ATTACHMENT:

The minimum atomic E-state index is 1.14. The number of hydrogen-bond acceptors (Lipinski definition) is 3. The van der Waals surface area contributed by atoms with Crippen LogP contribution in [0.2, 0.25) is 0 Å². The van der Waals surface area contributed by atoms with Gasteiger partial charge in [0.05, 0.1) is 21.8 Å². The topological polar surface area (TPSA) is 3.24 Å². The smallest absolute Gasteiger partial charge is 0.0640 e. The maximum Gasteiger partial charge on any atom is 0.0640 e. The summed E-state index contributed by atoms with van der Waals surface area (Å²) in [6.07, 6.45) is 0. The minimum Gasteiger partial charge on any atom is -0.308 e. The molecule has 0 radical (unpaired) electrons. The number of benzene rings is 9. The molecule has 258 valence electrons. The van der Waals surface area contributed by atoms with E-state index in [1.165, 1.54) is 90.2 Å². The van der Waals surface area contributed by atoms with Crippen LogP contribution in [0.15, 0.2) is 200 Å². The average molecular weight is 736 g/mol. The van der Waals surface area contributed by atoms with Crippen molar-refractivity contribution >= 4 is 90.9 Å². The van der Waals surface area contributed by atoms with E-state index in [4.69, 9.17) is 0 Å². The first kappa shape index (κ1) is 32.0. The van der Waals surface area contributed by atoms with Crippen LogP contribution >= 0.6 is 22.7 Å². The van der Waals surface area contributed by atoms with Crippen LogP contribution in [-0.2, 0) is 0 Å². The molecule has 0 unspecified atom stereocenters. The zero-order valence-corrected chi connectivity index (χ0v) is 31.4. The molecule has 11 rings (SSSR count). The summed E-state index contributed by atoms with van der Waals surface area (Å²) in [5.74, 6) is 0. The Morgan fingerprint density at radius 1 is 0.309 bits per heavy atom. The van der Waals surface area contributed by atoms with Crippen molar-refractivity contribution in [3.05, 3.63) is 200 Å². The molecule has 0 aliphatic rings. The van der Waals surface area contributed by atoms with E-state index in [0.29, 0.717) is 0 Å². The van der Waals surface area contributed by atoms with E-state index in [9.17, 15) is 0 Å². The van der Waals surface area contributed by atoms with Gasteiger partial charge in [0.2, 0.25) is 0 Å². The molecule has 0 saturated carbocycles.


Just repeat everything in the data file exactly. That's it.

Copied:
The minimum atomic E-state index is 1.14. The number of hydrogen-bond acceptors (Lipinski definition) is 3. The van der Waals surface area contributed by atoms with Crippen LogP contribution in [0.2, 0.25) is 0 Å². The van der Waals surface area contributed by atoms with Gasteiger partial charge in [0.05, 0.1) is 21.8 Å². The topological polar surface area (TPSA) is 3.24 Å². The smallest absolute Gasteiger partial charge is 0.0640 e. The maximum Gasteiger partial charge on any atom is 0.0640 e. The summed E-state index contributed by atoms with van der Waals surface area (Å²) in [6.07, 6.45) is 0. The minimum Gasteiger partial charge on any atom is -0.308 e. The molecule has 0 radical (unpaired) electrons. The number of benzene rings is 9. The molecule has 258 valence electrons. The van der Waals surface area contributed by atoms with E-state index in [1.165, 1.54) is 90.2 Å². The van der Waals surface area contributed by atoms with Crippen LogP contribution in [0.15, 0.2) is 200 Å². The average molecular weight is 736 g/mol. The van der Waals surface area contributed by atoms with Crippen molar-refractivity contribution >= 4 is 90.9 Å². The van der Waals surface area contributed by atoms with E-state index in [4.69, 9.17) is 0 Å². The first kappa shape index (κ1) is 32.0. The van der Waals surface area contributed by atoms with Crippen LogP contribution >= 0.6 is 22.7 Å². The van der Waals surface area contributed by atoms with Crippen LogP contribution in [-0.2, 0) is 0 Å². The molecule has 0 unspecified atom stereocenters. The zero-order valence-corrected chi connectivity index (χ0v) is 31.4. The molecule has 11 rings (SSSR count). The summed E-state index contributed by atoms with van der Waals surface area (Å²) in [5.74, 6) is 0. The Morgan fingerprint density at radius 1 is 0.309 bits per heavy atom. The van der Waals surface area contributed by atoms with Crippen molar-refractivity contribution in [3.05, 3.63) is 200 Å². The molecule has 0 aliphatic rings. The van der Waals surface area contributed by atoms with E-state index in [0.29, 0.717) is 0 Å². The van der Waals surface area contributed by atoms with E-state index in [9.17, 15) is 0 Å². The van der Waals surface area contributed by atoms with Gasteiger partial charge in [0.2, 0.25) is 0 Å². The molecule has 0 saturated carbocycles.